@Kelly-- love your comments, as always :):)

    Jim A.

    Viewer score: 95 / 100

    Posted by Jim A, 22/05/2013 4:55am (4 years ago)

  • "I accept the consequences." -Hank Schrader

    That's something Walter is incapable of saying. Or at least of saying and meaning, because we all know Walt can say just about anything if it serves him, as he proved here when he admitted to Jesse that his meth was just as good as the Heisenberg Blue. (Side note: I've always found Jesse's speech, while certainly something Walt needs to hear, a little off. Over-acted? Over-written? I'm not sure. . . .) That line of Hank's reveals so much about the difference between Hank and Walt, and sets Hank firmly on the trajectory of reform and heroism (although he's about to hit a half season of grouchy, bed-ridden detour) as foil to Walt's corruption and villainy. Hank gets to be the main character for most of "One Minute," and Dean Norris plays it well, showing Hank's true humility and self-knowledge finally coming to the surface as he confesses his weaknesses to Marie. He knows, too, that beating up suspects is not part of his job description, making him a better cop than most on TV, and continuing the inversion of the macho-cop stereotype he at first seemed to be written to mock.

    In other news, the confrontation between the arms dealer and the Cousins is subtly hilarious dark comedy, confirming that the Cousins are basically straight out of an abandon Coen brothers' script. And the final shootout almost made me laugh this time around with its bold and bloody daring; it's so starkly dramatic (some of the shots are very reminiscent of a Western) and yet grounded in implacable logical reality.

    Viewer score: 86 / 100

    Posted by dfault, 21/05/2013 6:05pm (4 years ago)

  • I just want to add that I was so glad the odd Mexican brothers plot began to pay off here.

    The seeds are planted to bring on the Mexican Cartel in an even bigger way in the seasons to come.

    Thanks again for doing this rewatch. It is really helping to keep the story fresh for the final 8.

    Viewer score: 90 / 100

    Posted by Yogabon, 21/05/2013 1:22am (4 years ago)

  • I had been hoping that 'One Minute' might be the first Breaking Bad episode to get a TV Critic score in the 90s. You're a harsh man, Robin. But there's still 'Fly' and 'Half Measures' to come, so I still have hope. S3 has some incredible episodes in its second half.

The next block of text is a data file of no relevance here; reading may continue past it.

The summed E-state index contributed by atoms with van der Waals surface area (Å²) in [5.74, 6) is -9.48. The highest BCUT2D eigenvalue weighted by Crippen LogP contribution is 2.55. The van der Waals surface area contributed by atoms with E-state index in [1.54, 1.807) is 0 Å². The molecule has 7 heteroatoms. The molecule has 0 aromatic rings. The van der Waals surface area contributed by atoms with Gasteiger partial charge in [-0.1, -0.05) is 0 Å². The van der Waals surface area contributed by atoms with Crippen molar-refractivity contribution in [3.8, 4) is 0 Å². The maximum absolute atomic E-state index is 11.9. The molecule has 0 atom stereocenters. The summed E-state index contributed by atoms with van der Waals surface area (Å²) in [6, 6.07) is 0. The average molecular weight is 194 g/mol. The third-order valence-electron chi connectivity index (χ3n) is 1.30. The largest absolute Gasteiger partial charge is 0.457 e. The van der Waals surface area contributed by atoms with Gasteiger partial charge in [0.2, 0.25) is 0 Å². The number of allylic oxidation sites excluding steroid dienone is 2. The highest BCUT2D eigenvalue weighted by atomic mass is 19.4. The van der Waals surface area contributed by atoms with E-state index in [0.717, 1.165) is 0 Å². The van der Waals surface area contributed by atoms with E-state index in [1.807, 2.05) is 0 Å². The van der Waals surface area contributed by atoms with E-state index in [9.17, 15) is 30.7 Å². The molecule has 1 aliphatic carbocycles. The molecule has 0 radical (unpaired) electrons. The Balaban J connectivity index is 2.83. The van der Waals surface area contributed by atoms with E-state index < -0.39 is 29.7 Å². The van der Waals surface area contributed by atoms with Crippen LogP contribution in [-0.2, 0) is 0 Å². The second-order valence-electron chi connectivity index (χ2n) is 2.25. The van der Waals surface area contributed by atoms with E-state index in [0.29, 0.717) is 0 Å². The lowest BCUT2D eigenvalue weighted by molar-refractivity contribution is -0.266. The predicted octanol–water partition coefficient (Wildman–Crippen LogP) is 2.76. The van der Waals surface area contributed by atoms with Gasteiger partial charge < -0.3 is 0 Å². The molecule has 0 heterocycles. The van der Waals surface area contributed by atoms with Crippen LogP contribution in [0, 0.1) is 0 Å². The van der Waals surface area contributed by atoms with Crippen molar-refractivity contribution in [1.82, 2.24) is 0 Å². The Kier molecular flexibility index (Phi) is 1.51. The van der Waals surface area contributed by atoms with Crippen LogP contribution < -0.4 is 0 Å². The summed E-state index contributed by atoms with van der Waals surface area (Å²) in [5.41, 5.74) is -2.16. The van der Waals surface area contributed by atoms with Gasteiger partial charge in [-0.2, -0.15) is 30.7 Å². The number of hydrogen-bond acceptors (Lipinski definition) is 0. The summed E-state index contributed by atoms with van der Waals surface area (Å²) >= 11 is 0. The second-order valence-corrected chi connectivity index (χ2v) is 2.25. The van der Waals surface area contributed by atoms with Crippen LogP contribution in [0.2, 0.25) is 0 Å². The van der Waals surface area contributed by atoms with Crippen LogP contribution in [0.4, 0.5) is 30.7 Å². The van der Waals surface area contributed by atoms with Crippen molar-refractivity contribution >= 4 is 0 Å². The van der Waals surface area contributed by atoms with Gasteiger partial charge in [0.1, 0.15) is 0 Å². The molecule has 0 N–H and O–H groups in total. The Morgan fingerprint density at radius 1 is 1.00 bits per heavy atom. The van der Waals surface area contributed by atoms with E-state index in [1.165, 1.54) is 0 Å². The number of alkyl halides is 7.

In 'One Minute' we get one of those rare episodes that focuses on the one truly heroic character of the show; Hank. Even though the opening scenes feature him beating our beloved Jesse Pinkman senseless, we never lose sympathy for Hank. We spend most of Breaking Bad watching our criminal protagonists desperately avoiding capture and justice. It's refreshing that when Hank "breaks bad" he immediately confesses and is prepared to face the consequences.

    The scenes with Hank and Marie were perfectly heartbreaking. Marie's suggestion that Hank claim Jesse attacked him first possibly would've got Hank off the hook. But there's too much honesty and decency in Hank for him to even consider taking that route. And how is Hank rewarded for his nobility? He gets attacked and almost killed by two axe-wielding cartel assassins. Poor poor Hank.

    Narratively speaking Hank's act of police brutality followed by his shooting by the Cousins is a good device to slow down his pursuit of Heisenberg. Hank was getting so close and Jesse was the person who could have told him everything. After the assault Hank will have to stay far away from his best lead. That said, I still wonder if Hank will try to approach Jesse in the second half of S5 and convince Jesse to flip on Walt. It would be a great twist to see these sworn enemies join forces to bring down the man who has caused so much damage to each of their lives.

    Viewer score: 93 / 100

    Posted by Kelly, 18/05/2013 8:18am (4 years ago)

  • I agree that this was an amazing episode. I didn’t remember much more than the final showdown between Hank and the cousins but after rewatching it again I also appreciated all the strong scenes that came before. Dean Norris said that his confession to Marie on the bed was his personal favorite moment in the entire series and I can see why. Hank is definitely the center of this episode. Therefore the final scene was as impactful as it was to the audience.

    But I actually disagree that there was nothing negative about the episode. Skylers brief visit with Walt in the beginning wasn’t really a necessary scene and Jesses explanation to Walt why he rejected his offer was so logical and to the point that his turnaround came out of nowhere to me. I guess the money was too tempting in the end.

    Viewer score: 83 / 100

    Posted by Robert, 16/05/2013 11:53pm (4 years ago)